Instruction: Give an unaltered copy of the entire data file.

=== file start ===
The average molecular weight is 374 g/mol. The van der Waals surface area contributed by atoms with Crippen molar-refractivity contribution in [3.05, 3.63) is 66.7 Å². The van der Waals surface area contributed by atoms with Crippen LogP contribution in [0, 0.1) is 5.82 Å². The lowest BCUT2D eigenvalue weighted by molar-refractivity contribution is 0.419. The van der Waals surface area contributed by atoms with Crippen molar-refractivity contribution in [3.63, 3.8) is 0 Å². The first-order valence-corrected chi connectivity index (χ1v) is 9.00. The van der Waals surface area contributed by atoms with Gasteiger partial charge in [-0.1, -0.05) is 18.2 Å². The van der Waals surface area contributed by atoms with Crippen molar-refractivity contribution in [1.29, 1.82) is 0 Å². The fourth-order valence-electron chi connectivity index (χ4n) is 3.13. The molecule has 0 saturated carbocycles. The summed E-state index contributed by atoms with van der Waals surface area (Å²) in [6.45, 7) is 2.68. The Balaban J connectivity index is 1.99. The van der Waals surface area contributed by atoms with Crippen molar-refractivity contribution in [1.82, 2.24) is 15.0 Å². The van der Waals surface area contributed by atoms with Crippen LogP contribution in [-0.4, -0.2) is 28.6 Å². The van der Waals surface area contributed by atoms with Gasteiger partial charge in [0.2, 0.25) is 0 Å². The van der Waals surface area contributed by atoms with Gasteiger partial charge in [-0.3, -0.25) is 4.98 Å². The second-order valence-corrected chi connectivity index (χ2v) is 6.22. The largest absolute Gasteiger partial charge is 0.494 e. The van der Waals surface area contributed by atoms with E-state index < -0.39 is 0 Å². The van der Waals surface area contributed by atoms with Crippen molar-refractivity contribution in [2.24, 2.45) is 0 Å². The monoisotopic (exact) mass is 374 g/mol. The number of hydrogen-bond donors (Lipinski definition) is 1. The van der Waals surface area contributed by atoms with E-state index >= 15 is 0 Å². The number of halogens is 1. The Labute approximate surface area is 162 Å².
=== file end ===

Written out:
The average molecular weight is 374 g/mol. The van der Waals surface area contributed by atoms with Crippen molar-refractivity contribution in [3.05, 3.63) is 66.7 Å². The van der Waals surface area contributed by atoms with Crippen LogP contribution in [0, 0.1) is 5.82 Å². The lowest BCUT2D eigenvalue weighted by molar-refractivity contribution is 0.419. The van der Waals surface area contributed by atoms with Crippen molar-refractivity contribution in [3.63, 3.8) is 0 Å². The first-order valence-corrected chi connectivity index (χ1v) is 9.00. The van der Waals surface area contributed by atoms with Gasteiger partial charge in [-0.1, -0.05) is 18.2 Å². The van der Waals surface area contributed by atoms with Crippen molar-refractivity contribution in [1.29, 1.82) is 0 Å². The fourth-order valence-electron chi connectivity index (χ4n) is 3.13. The molecule has 0 saturated carbocycles. The summed E-state index contributed by atoms with van der Waals surface area (Å²) in [6.45, 7) is 2.68. The Balaban J connectivity index is 1.99. The van der Waals surface area contributed by atoms with Crippen molar-refractivity contribution in [1.82, 2.24) is 15.0 Å². The van der Waals surface area contributed by atoms with Crippen LogP contribution in [-0.4, -0.2) is 28.6 Å². The van der Waals surface area contributed by atoms with Gasteiger partial charge in [0.2, 0.25) is 0 Å². The van der Waals surface area contributed by atoms with Gasteiger partial charge in [-0.3, -0.25) is 4.98 Å². The second-order valence-corrected chi connectivity index (χ2v) is 6.22. The largest absolute Gasteiger partial charge is 0.494 e. The van der Waals surface area contributed by atoms with E-state index < -0.39 is 0 Å². The van der Waals surface area contributed by atoms with Crippen molar-refractivity contribution in [2.24, 2.45) is 0 Å². The monoisotopic (exact) mass is 374 g/mol. The number of hydrogen-bond donors (Lipinski definition) is 1. The van der Waals surface area contributed by atoms with E-state index >= 15 is 0 Å². The number of halogens is 1. The Labute approximate surface area is 162 Å².